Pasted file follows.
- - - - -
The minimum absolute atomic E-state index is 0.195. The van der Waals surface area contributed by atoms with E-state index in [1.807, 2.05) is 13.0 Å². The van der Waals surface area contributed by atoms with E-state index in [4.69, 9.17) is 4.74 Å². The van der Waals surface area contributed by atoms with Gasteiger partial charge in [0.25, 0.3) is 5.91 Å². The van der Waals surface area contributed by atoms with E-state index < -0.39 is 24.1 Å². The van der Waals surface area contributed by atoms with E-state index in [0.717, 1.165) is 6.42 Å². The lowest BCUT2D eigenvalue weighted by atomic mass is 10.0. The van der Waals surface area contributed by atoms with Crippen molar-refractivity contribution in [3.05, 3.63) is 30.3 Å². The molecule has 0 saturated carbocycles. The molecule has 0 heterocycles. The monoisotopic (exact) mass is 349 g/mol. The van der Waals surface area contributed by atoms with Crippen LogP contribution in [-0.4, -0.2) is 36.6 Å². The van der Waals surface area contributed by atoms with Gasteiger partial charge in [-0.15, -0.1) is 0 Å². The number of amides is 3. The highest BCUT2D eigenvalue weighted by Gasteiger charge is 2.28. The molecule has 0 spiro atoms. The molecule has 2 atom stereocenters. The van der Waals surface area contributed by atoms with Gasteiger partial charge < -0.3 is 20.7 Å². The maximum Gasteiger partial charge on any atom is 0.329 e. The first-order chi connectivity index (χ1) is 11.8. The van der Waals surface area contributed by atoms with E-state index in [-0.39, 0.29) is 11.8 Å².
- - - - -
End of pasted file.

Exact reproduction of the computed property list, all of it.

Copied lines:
The minimum absolute atomic E-state index is 0.195. The van der Waals surface area contributed by atoms with E-state index in [1.807, 2.05) is 13.0 Å². The van der Waals surface area contributed by atoms with E-state index in [4.69, 9.17) is 4.74 Å². The van der Waals surface area contributed by atoms with Gasteiger partial charge in [0.25, 0.3) is 5.91 Å². The van der Waals surface area contributed by atoms with E-state index < -0.39 is 24.1 Å². The van der Waals surface area contributed by atoms with E-state index in [0.717, 1.165) is 6.42 Å². The lowest BCUT2D eigenvalue weighted by atomic mass is 10.0. The van der Waals surface area contributed by atoms with Crippen molar-refractivity contribution in [3.05, 3.63) is 30.3 Å². The molecule has 0 saturated carbocycles. The molecule has 0 heterocycles. The monoisotopic (exact) mass is 349 g/mol. The van der Waals surface area contributed by atoms with Crippen LogP contribution in [-0.4, -0.2) is 36.6 Å². The van der Waals surface area contributed by atoms with Gasteiger partial charge in [-0.15, -0.1) is 0 Å². The number of amides is 3. The highest BCUT2D eigenvalue weighted by Gasteiger charge is 2.28. The molecule has 0 spiro atoms. The molecule has 2 atom stereocenters. The van der Waals surface area contributed by atoms with Gasteiger partial charge < -0.3 is 20.7 Å². The maximum Gasteiger partial charge on any atom is 0.329 e. The first-order chi connectivity index (χ1) is 11.8. The van der Waals surface area contributed by atoms with E-state index in [-0.39, 0.29) is 11.8 Å².